Natural Fractures in the Educational Curriculump. 173
Summary and Conclusionsp. 176
Referencesp. 176
Writing and Designing Curricula
Curricula as Repertoiresp. 180
Modes of Curriculump. 181
Basic Academic Literacyp. 181
Self-Management/Self-Instructionp. 183
Problem-Solving Instructionp. 183
Enlarged Community of Reinforcersp. 184
Writing Programs of Instruction in Scripted or Automated Formatsp. 185
Automated Programmed Instructionp. 187
Writing as a Problem-Solving Repertoirep. 194
The Writer as Reader: A Self-Editing Functionp. 196
The Learn Units of Writingp. 198
Generic Measurement Criteria for Establishing the Mastery of Instructional Objectivesp. 199
Programming for Individualization and Independence with Groups of Studentsp. 201
Independent Reader Classroom Designp. 202
The Self-Contained Classroomp. 203
Deliveryp. 203
Subject-Matter-Specific Classroomsp. 205
Preindependent Reader Classroomsp. 205
Group Instruction as Goalsp. 206
Progressive Independence Hierarchyp. 206
Summaryp. 208
Referencesp. 209
Organizational Behavior Analysis: A Support System for Expert Pedagogy and Curricular Design
Teaching and Mentoring Teachers
Supportive Training and Supervision of Teachers in the Classroomp. 214
Training New and Less Experienced Teachersp. 215
TPRA Observation Proceduresp. 216
Objectives and Learn Unitsp. 225
Analysis of Instructional Decisionsp. 227
Teaching, Maintaining, and Expanding Teacher Repertoires through PSI-Based Proceduresp. 232
Teaching Verbal Behavior about the Sciencep. 233
Components of Modules for Classroom Performancep. 235
Daily Performance of All Studentsp. 237
Supervisory Repertoire: Critical Operations and Self Monitoringp. 238
Supervisor Modulesp. 241
Collegial Relationships through Organizational Behavior Analysisp. 242
Deployment of Supervisory Staffp. 244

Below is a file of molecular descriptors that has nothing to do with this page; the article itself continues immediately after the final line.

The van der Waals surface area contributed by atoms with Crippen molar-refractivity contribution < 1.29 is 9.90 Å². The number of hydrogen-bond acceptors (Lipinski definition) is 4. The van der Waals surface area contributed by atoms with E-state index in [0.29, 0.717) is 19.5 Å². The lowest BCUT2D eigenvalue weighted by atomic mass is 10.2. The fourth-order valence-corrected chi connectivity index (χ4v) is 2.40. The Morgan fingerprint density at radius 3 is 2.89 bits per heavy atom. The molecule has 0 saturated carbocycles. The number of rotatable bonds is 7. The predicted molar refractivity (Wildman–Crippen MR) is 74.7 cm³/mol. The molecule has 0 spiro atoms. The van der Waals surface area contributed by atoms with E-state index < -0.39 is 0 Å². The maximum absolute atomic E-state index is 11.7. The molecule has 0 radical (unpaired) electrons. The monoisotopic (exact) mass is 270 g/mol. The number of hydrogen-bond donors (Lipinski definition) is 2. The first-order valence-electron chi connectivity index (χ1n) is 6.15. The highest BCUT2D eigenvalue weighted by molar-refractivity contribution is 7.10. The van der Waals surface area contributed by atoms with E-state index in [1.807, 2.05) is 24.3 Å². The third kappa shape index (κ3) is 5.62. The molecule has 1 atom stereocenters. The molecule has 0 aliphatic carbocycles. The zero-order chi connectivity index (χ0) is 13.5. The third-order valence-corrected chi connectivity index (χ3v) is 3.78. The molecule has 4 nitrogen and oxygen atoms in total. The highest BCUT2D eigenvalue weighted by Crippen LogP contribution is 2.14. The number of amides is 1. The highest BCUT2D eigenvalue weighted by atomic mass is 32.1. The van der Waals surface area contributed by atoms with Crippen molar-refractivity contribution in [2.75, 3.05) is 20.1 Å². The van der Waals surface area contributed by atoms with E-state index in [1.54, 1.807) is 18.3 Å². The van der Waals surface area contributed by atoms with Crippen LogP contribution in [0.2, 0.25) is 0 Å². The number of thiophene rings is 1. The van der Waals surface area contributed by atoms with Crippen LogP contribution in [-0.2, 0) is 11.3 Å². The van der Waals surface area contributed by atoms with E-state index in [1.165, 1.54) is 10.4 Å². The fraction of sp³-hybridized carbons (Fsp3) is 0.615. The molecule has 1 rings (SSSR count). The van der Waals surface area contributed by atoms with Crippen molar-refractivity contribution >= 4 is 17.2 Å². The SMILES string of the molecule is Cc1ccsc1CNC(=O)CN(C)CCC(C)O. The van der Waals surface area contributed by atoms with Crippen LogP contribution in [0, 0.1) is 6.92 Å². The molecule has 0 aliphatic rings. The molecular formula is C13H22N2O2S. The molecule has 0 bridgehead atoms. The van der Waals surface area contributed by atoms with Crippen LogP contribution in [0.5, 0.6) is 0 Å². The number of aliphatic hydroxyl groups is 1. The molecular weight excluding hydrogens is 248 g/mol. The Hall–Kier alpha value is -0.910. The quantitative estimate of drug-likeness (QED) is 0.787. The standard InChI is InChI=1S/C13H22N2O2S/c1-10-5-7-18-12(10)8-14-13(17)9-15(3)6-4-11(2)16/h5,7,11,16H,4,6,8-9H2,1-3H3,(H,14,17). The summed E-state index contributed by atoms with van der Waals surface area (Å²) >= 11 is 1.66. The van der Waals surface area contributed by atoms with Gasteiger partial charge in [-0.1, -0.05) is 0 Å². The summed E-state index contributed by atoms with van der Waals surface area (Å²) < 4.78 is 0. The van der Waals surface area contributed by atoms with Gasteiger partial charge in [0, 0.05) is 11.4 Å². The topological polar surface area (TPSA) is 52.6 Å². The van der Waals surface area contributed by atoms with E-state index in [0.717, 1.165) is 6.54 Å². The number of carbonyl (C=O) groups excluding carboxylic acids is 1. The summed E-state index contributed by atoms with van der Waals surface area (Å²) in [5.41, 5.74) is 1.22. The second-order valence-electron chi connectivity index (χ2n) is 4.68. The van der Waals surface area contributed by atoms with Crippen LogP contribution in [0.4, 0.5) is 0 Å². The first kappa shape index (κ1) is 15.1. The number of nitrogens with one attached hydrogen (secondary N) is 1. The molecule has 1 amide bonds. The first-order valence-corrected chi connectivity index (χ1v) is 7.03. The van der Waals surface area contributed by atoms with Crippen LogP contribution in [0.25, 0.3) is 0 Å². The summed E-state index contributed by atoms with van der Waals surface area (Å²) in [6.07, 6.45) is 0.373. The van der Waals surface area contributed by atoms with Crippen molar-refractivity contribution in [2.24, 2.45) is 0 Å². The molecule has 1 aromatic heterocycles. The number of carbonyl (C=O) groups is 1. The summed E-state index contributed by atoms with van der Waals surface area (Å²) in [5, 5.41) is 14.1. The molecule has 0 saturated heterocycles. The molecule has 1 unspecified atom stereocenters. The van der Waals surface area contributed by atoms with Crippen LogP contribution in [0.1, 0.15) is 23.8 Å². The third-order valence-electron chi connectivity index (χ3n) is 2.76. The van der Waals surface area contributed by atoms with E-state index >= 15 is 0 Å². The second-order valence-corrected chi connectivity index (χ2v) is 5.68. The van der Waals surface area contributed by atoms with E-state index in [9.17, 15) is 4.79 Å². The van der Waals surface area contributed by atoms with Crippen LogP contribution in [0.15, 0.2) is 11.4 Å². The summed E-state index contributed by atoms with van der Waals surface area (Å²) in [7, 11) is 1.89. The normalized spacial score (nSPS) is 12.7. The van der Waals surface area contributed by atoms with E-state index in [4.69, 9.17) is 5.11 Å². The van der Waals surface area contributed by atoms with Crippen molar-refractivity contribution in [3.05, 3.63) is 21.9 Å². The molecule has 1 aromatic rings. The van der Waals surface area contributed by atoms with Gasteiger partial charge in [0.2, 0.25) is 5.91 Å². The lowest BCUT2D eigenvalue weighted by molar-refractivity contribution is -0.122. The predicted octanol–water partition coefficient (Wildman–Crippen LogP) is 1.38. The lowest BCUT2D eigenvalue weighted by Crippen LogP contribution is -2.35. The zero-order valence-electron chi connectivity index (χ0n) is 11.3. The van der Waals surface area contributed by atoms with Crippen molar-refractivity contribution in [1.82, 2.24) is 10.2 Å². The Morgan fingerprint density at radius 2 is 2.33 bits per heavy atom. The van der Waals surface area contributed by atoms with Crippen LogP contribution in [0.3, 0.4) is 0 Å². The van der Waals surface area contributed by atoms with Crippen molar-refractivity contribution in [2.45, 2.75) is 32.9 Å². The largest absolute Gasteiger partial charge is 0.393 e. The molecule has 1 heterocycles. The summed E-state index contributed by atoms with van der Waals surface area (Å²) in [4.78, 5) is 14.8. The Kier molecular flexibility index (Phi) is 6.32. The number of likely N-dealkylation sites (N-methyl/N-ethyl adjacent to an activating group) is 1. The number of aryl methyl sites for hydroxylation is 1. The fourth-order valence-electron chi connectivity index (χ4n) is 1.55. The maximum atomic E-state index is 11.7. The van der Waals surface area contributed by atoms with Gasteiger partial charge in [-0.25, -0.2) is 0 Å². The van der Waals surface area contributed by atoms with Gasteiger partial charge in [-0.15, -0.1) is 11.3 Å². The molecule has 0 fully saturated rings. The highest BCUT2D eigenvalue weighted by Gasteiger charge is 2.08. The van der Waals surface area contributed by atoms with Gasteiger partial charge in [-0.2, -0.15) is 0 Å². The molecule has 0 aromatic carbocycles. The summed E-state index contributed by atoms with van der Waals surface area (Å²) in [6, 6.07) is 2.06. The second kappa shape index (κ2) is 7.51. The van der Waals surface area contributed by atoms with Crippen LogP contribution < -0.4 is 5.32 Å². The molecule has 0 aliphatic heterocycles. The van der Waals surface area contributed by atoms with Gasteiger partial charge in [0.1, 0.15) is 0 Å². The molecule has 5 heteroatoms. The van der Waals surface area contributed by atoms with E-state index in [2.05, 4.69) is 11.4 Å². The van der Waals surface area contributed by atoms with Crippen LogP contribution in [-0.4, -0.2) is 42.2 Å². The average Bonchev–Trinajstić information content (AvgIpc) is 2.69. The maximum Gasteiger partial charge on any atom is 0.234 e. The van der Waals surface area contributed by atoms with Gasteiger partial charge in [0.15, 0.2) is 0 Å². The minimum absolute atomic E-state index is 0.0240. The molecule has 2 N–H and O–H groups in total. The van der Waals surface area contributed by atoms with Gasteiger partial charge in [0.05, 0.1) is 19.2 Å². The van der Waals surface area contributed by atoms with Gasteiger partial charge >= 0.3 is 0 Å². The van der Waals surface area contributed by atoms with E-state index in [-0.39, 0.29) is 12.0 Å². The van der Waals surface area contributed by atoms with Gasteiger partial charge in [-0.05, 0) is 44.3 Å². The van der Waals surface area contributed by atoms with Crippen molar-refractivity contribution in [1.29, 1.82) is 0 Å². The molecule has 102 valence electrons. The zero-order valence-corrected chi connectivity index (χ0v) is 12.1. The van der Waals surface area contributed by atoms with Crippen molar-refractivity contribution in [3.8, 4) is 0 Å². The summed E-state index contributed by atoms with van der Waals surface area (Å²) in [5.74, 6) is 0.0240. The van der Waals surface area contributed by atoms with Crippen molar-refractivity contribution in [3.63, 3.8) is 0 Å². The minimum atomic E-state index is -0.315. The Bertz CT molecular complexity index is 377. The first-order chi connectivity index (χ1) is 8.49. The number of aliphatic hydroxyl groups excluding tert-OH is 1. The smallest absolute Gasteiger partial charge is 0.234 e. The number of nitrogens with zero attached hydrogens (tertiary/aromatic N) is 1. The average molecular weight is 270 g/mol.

The Politics of Changep. 245
Referencesp. 247
The School Psychologist and Other Supportive Personnel: A Contemporary Behavioral Perspective
Treatment of "Bad Behavior"p. 251
What is Bad Behavior?p. 252
Parent Educationp. 257
Academic Weaknesses: The Parents' Rolep. 259
Parenting Groupsp. 260
Teaching Students Behavioral Skillsp. 261
Assisting in the Inclusion Processp. 262
Observing the Target Classroom and Schoolp. 262
Rate Calculationsp. 263
Learn Unitsp. 263
Rate Determinationp. 264
Assisting Related Services Personnelp. 266
Assisting Teachers to Become Strategic Scientists of Instructionp. 267
Portfolio and Inventory Assessments: Archival Recordsp. 270
Selecting or Designing Inventories of Repertoiresp. 271
School Survival Skillsp. 271
Social Skillsp. 272
Emotional/Affective Repertoirep. 274
Norm-Referenced and Projective Testsp. 276
Summaryp. 278
Referencesp. 278
Glossaryp. 281
Indexp. 355
Table of Contents provided by Syndetics. All Rights Reserved.

ISBN: 9780123008503
ISBN-10: 0123008506
Series: Educational Psychology
Audience: Professional
Format: Hardcover
Language: English
Number Of Pages: 363
Published: 31st July 2002
Publisher: Elsevier Science Publishing Co Inc
Country of Publication: US
Dimensions (cm): 22.9 x 15.2  x 2.34
Weight (kg): 0.65